This appears significantly less threatening than gun-toting androids and self-replicating software entities with a consciousness and a sense of superiority. But even if today’s cognitive systems don’t pose an existential threat to humans (yet), they already look like bad news for some knowledge workers in some professions, such as accountancy. Perspectives differ on whether robotic process automation (RPA) is hype, helpful or horrifying. 

Beyond games

Meanwhile, Watson is still playing games. Edge Up Sports, for example, is developing a fantasy football app that uses Watson to analyse vast amounts of available football data. ‘By leveraging Watson technologies, we’re able to transform the way fantasy football is played, and provide a platform that is assisting team owners with analysis and insights that could increase their chances of winning their league,’ explains Illya Tabakh, CEO and head coach. 

This venture was made possible by IBM’s decision in 2014 to make Watson available in the cloud for general business use in a bid to make some serious money from it. But Watson is not just about playing games; it never was. Hundreds of ‘Watson Ecosystem Partners’ are using Watson’s smarts to create their own apps and recently released software tools that make non-IBM commercial development easier may encourage more developers to follow suit, inspiring all sorts of new products. 

IBM has said that it will target several key vertical industries, including retail, insurance and healthcare, and in April 2015 it launched its first official efforts to do so: IBM Watson Health and the Watson Health Cloud. Subsequent announcements have covered initiatives such as the development of a system at Boston Children’s Hospital to improve diagnosis of rare genetic conditions, and the first Watson deployment in India, where Manipal Hospitals will adopt it for oncology.

An eye on the future

IBM’s recent acquisition of Merge Healthcare Incorporated will give Watson the ability to see. ‘Watson’s powerful cognitive and analytical capabilities, coupled with those from Merge and other strategic acquisitions, position IBM to partner with organisations committed to changing the very nature of health and healthcare,’ says Dr John Kelly, a senior vice president at IBM Research. ‘Giving Watson “eyes” on medical images unlocks entirely new possibilities for the industry.’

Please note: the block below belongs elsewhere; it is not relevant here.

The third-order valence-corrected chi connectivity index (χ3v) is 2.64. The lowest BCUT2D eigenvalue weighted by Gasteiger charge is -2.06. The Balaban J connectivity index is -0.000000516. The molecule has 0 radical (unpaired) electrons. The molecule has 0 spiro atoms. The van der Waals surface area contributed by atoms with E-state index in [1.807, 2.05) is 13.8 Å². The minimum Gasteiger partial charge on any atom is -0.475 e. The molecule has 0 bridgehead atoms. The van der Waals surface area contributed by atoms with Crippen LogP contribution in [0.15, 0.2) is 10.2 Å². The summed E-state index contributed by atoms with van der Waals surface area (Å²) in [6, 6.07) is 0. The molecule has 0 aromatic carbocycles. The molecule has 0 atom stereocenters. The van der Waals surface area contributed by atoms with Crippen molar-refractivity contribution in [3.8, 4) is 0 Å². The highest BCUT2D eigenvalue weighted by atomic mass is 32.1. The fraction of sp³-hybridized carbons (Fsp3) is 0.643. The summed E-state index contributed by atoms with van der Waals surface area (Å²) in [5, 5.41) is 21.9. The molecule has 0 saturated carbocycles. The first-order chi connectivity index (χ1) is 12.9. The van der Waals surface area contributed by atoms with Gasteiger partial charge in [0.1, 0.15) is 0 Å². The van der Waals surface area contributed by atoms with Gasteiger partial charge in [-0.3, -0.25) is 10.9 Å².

Unsurprisingly, IBM and the partners in its Watson ecosystem are not the only ones excited by the possibilities of AI. While IBM has been exploring the possibilities of cognitive systems, so have numerous other technology companies. Google has become a frontrunner in the race from cognitive computing to AI. There are also plenty of other household names that are keen to exploit the commercial potential of systems that are smart enough to help us, without being smart enough to menace us. 

In October 2015, Facebook announced its new digital assistant: M. Facebook has taken a cognitive computing engine, trained it, and added it to the Facebook Messenger app. This digital assistant will search for information for you. If you give it permission, M will also oblige by assisting you with tasks in the physical world, such as making reservations for travel or restaurants, or making online purchases and arranging their delivery. So far, so helpful. 

Apple is also throwing money in the direction of AI. During 2015 it bought the British company Vocal IQ and its brand of cognitive computing, which can learn how you speak and use its ‘memory’ of previous conversations to improve each subsequent conversation. Sounds familiar? As well as buying AI technology that can improve machine processing of human speech, Apple has bought Perceptio, a specialist in image-recognition. The possibilities of cognitive systems and AI appear endless.

We will have to wait and see if cognitive systems lead to AI, and how well the human race deals with the consequences. Ginni Rometty, the chairman and CEO of IBM, is optimistic. ‘In the future, every decision that mankind makes is going to be informed by a cognitive system like Watson and our lives will be better for it,’ she says. However, back in 1943, namesake and IBM founder Thomas J Watson famously said: ‘I think there is a world market for maybe five computers.’

Lesley Meall, journalist